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Valuable insights gained: M&NC HealthPathways evaluation report

Published on 12 Oct, 2023 | Return|

Since its inception 10 years ago, Mid and North Coast HealthPathways (M&NC) has developed more than 700 localised pathways and receives over 20,000 page views a month from over 1,000 users. 

To gain insights into the impact of HealthPathways in their local health system, Healthy North Coast (HNC), with support of partners Mid North Coast Local Health District (MNCLHD) and Northern New South Wales Local Health District (NNSWLHD), commissioned The Science of Knowing to undertake a process and outcomes evaluation of the Mid and North Coast HealthPathways programme. 

“The Mid and North Coast programme team wanted to explore the overall value of our HealthPathways programme, and investigate the hypothesis that HealthPathways contributes to the Quintuple Aim of healthcare by providing a process for improved collaboration between different parts of the health system. We also wanted identify opportunities for programme improvements and future investment,” says HealthPathways Clinical Lead, Dr Sarah Mollard.  

“The evaluation report highlighted that HealthPathways can play a significant role in relationship building and collaboration across the different levels of the local health system,” she says.  


Left to right: 
Dr Kate Allan, GP Clinical Editor; Dr Grace Leung, GP Clinical Editor; Dr Sarah Mollard, GP Clinical Editor Lead; Jane Moye, Project Officer, HealthPathways; Kerrie Keyte, Northern NSW Health Pathways Lead; Fiona Ryan, MNC HealthPathways Program Coordinator; Dr Claire Cooper , GP Clinical Editor; Dr Susan Roberts, GP Clinical Editor.

Key findings 

The evaluation provided the M&NC HealthPathways programme team with some useful insights for managing their programme, explains Dr Mollard.  

The report found that awareness of HealthPathways was high and increasing amongst the local GPs and registrars surveyed, but that there was a need for better integration at higher levels. It also noted that while the programme has contributed to improvements in local models of care and regional systems, its capacity to meet full potential was being impeded by limited high-level integration.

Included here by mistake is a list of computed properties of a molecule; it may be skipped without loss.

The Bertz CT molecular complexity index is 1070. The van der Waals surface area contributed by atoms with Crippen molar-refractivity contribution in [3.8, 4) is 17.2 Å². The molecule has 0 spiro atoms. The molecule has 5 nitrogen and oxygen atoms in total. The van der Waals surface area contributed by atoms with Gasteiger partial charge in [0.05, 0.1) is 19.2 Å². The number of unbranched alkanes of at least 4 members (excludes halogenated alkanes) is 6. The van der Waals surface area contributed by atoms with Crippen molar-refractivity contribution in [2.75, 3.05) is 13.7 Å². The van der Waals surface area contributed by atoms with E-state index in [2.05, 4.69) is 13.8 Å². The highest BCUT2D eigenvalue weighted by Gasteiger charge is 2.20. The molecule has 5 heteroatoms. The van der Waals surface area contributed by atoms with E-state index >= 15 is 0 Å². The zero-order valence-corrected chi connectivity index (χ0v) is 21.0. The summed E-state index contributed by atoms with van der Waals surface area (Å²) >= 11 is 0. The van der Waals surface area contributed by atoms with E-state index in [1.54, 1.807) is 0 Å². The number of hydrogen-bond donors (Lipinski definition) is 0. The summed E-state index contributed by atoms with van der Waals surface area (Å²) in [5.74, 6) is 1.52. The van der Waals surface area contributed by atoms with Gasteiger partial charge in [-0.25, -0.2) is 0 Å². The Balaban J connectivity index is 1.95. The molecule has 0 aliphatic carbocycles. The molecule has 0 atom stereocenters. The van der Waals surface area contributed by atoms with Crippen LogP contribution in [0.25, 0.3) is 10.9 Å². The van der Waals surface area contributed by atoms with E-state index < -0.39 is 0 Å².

Further work to integrate HealthPathways within MNCLHD, NNSW, and Healthy North Coast organisational policies and initiatives is now a key priority for the Mid and North Coast programme team, says Dr Mollard. 

The evaluation report also highlighted the need to balance the benefits of content sharing and lead region following with opportunities to use HealthPathways as a tool to facilitate conversations around fixing pain points. GPs pointed out that by not having the right people at the table to discuss specific pathways and problems on the ground, pain points could not be identified and addressed.  

Difficulties in maintaining accurate referral information was identified as a key challenge and the project team is continuing to work with the LHDs to find ways to facilitate referral information sharing.

Other evaluation report recommendations included: 

  • developing a joint communications plan with partner organisations to enable a tailored engagement approach to promote the benefits of HealthPathways to GPs, LHD clinicians, and other health professionals
  • exploring technological barriers and opportunities